Meals can all be arranged depending on your specific needs. Those who stay in the cottages usually bring their own supplies while those in the homestead usually enjoy their meals served by the hosts.

The abundance of baby animals and native wildlife living in the paddocks close to the main homestead means most guests get the opportunity for some close interaction with the creatures.

On arrival at the back door, you’ll meet George, the sulphur-crested cockatoo who will sing along with you if you’re lucky. Meanwhile the working dogs will gather round and give you a friendly hello and you may also spot the latest batch of kittens roaming around.

Chances are you’ll find an orphaned joey or two wrapped in a blanket in a basket inside the house because Belinda is a member of the wildlife rescues service, WIRES.

Most of the kangaroos that arrive at her door are those whose mothers have been hit by cars. The joeys can be just as demanding as babies in terms of feed times, so guests often get asked to bottle feed them.

Take a stroll around the yard with James who will introduce you to each of the animals as proudly as if they’re his own children.

There are plenty of goats and kids, also deer, chooks, guinea fowl, rabbits and a blind cow. Then there’s Daisy May, the large white pig, a favourite with children at feeding time, because there’s nothing like watching a pig pigging out.

Ask James anything you like about the animals and he’s always happy to share his knowledge. He also takes trail riding tours around the property and will teach you the basics of horse riding if you’re a novice.

It’s a short and pleasant drive to Split Rock Dam, where you can have a picnic overlooking the water. The view is better when the dam is full of course, but sadly this is a rare occurrence these days. Fishing is an option here as well, but you can also fish at the private dam on the property.

Other activities to keep you active include tennis on the clay court, bike riding on the unsealed roads and bird watching.

Belinda and James are a fount of local knowledge and as long as they don’t have a farm job for you, can always suggest other things to see and do in their neighbourhood.

Manilla has a huge reputation internationally with paragliders, hang-gliders and glider pilots. In 2007, it hosted the World Paragliding Championships. Head for Mt Borah – the launch site where you can watch people take flight, or perhaps get adventurous and try a lesson with the Manilla Sky Sailors Club.

Oakhampton is generally fully booked in school holiday periods, so bookings ahead of time are recommended. It’s testament to the fact that this is a farmstay without a hint of holiday pretension about it.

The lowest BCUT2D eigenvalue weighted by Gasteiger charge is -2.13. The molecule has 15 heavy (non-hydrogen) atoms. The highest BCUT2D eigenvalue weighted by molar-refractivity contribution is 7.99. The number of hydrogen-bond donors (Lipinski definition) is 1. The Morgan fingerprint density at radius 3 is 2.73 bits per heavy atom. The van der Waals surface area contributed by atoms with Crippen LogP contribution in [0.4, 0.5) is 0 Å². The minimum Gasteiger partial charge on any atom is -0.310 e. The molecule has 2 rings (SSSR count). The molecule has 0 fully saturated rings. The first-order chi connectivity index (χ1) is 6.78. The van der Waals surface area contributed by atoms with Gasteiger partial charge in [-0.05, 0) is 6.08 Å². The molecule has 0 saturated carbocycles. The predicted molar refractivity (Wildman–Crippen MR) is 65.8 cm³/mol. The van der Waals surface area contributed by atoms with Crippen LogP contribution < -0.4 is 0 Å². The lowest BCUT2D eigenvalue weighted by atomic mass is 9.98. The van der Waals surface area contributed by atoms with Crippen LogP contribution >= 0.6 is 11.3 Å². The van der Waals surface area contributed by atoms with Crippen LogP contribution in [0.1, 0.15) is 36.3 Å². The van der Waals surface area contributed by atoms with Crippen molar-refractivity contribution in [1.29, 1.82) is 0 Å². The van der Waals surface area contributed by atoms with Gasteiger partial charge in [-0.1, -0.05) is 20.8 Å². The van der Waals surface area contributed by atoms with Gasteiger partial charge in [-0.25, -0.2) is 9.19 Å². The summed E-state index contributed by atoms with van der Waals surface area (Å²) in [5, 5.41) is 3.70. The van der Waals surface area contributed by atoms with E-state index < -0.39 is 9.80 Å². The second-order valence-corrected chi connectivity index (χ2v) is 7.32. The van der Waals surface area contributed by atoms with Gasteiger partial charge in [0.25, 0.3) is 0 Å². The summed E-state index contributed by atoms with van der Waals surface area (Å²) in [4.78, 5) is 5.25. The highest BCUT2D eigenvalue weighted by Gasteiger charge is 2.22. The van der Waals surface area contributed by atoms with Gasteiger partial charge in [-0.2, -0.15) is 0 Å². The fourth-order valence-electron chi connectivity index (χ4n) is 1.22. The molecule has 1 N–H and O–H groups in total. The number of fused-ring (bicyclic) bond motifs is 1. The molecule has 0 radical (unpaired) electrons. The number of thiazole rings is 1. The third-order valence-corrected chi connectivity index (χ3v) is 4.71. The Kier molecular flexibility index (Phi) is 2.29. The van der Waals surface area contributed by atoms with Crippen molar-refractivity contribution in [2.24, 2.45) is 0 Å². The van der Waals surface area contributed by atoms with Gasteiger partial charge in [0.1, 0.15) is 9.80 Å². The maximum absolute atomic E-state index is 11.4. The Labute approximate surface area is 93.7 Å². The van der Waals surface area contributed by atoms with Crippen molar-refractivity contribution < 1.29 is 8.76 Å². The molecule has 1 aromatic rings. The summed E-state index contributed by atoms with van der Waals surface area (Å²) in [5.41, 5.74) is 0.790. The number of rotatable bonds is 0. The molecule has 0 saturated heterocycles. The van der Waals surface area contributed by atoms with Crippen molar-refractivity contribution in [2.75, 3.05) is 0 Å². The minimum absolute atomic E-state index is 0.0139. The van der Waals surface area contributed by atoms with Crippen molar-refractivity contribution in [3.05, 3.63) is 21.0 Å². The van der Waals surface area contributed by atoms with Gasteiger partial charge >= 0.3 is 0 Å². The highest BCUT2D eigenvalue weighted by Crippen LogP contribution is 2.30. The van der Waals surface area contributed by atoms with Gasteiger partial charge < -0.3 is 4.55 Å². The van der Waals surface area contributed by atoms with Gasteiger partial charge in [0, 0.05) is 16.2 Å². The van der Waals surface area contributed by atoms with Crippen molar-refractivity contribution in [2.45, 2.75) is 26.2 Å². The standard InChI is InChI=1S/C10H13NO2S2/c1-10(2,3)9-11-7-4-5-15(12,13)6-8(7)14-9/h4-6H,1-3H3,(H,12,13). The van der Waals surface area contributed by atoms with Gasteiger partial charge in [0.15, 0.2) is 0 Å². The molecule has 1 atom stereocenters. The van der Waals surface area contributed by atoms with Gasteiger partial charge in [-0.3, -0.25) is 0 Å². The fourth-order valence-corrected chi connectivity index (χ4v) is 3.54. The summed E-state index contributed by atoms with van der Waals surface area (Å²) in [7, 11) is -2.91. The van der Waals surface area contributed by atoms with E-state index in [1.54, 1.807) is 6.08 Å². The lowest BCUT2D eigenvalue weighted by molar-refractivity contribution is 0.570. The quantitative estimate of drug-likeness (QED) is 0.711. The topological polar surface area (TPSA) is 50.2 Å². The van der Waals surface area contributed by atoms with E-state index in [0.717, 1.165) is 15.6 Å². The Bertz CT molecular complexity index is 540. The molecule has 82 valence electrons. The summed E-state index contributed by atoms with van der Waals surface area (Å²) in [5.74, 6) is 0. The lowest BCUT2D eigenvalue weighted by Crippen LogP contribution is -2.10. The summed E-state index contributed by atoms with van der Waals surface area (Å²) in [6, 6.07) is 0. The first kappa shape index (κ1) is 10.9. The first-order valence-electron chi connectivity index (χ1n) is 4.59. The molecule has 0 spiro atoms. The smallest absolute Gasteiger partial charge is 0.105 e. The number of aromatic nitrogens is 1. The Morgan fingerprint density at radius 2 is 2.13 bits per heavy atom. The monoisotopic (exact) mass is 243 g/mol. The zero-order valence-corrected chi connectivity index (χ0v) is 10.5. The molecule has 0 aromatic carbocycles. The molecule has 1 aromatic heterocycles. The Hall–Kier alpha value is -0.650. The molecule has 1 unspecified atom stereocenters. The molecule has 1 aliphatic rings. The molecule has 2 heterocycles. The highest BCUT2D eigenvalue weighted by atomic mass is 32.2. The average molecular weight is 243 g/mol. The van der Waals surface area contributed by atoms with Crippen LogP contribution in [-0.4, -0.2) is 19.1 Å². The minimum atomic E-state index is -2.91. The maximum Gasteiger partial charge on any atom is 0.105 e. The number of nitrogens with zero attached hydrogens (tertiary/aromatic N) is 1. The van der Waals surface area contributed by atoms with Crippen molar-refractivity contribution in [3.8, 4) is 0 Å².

Manilla is approximately 45kms north of Tamworth the Fossickers Way. Oakhampton Homestead is 20km north of Manilla. Website: Phone: 02 67 85 6517.

For general enquiries about Manilla, please phone the Visitor Information Centre on 02 67 851 113.

Thursday, April 17, 2008

Kamilaroi Highway - Werris Creek Railway Monument and Museum

This is the fettler's sculpture from the Werris Creek Railway Monument and associated Rail Journey's Museum.

Built as a memorial to those who died whilst working to develop our nation's infrastructure, the Australian Railway Monument is a sight to behold. Opened in October 2005, the six evocative structures of the monument are set on the backdrop of the impressive historical Werris Creek Railway Station. Search the name walls of this sobering commemoration and acknowledge those who died on duty.

The associated Rail Journeys Museum is located in the Railway Refreshment Room building of the Werris Creek Railway Station. This unique Museum brings history to life with the new Audio Visual component. Designed to tell the personal social life of railway men and women, the rail journeys museum is operated by ex-railway workers who tell of the laughs, joys and tears of working on the railway.

Contact details:

Railway Avenue, Werris Creek 2343
Telephone: (02) 6768 7929

Back to Kamilaroi Highway entry page.

Tuesday, April 15, 2008

New England's east-west highways - the Kamilaroi

Map: Kamilaroi Highway

Named after the Kamilaroi peoples, the Kamilaroi Highway leaves the New England Highway just north of Willow Tree. From there it runs north-west through Quirindi to Narrabari and then veers west through Wee Waa, Burren Junction, Walgett and Brewarrina ending at Bourke.

Part of the highway goes through contested, marchland territory from a New England perspective. If you look at the road map, the first part is clearly in New England. However, the far western portion has moved in and out of New England's boundaries.

A key influence here lay in Bourke's role as a river port. Dissatisfied with the loss of traffic and especially wool down the Darling River to South Australia, the colonial Government in Sydney pushed what was called the Main Western Line northwest to Bourke, arriving there in 1885. This drew Bourke and surrounding areas more firmly into Sydney's orbit.